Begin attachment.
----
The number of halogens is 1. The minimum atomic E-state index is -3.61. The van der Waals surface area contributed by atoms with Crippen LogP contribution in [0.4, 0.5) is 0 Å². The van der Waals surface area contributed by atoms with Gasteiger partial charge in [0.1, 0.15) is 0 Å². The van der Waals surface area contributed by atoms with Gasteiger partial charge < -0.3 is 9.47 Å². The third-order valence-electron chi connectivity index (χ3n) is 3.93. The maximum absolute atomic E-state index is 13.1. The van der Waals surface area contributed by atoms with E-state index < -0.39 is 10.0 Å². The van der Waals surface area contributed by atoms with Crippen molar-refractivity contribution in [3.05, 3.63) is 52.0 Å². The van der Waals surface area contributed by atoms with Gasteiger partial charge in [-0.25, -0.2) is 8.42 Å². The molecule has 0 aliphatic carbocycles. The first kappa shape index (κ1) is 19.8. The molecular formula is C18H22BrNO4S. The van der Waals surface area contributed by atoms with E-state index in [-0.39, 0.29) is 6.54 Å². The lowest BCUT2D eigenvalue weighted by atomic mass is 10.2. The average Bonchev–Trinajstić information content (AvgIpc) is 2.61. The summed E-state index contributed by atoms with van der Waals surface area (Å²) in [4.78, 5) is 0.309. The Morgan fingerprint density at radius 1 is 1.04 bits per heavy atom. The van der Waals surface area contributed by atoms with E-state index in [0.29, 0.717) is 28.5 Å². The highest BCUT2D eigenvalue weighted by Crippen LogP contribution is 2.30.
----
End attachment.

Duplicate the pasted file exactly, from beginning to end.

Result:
The number of halogens is 1. The minimum atomic E-state index is -3.61. The van der Waals surface area contributed by atoms with Crippen LogP contribution in [0.4, 0.5) is 0 Å². The van der Waals surface area contributed by atoms with Gasteiger partial charge in [0.1, 0.15) is 0 Å². The van der Waals surface area contributed by atoms with Gasteiger partial charge < -0.3 is 9.47 Å². The third-order valence-electron chi connectivity index (χ3n) is 3.93. The maximum absolute atomic E-state index is 13.1. The van der Waals surface area contributed by atoms with E-state index < -0.39 is 10.0 Å². The van der Waals surface area contributed by atoms with Crippen molar-refractivity contribution in [3.05, 3.63) is 52.0 Å². The van der Waals surface area contributed by atoms with Gasteiger partial charge in [-0.25, -0.2) is 8.42 Å². The molecule has 0 aliphatic carbocycles. The first kappa shape index (κ1) is 19.8. The molecular formula is C18H22BrNO4S. The van der Waals surface area contributed by atoms with E-state index in [-0.39, 0.29) is 6.54 Å². The lowest BCUT2D eigenvalue weighted by atomic mass is 10.2. The average Bonchev–Trinajstić information content (AvgIpc) is 2.61. The summed E-state index contributed by atoms with van der Waals surface area (Å²) in [4.78, 5) is 0.309. The Morgan fingerprint density at radius 1 is 1.04 bits per heavy atom. The van der Waals surface area contributed by atoms with E-state index in [0.29, 0.717) is 28.5 Å². The highest BCUT2D eigenvalue weighted by Crippen LogP contribution is 2.30.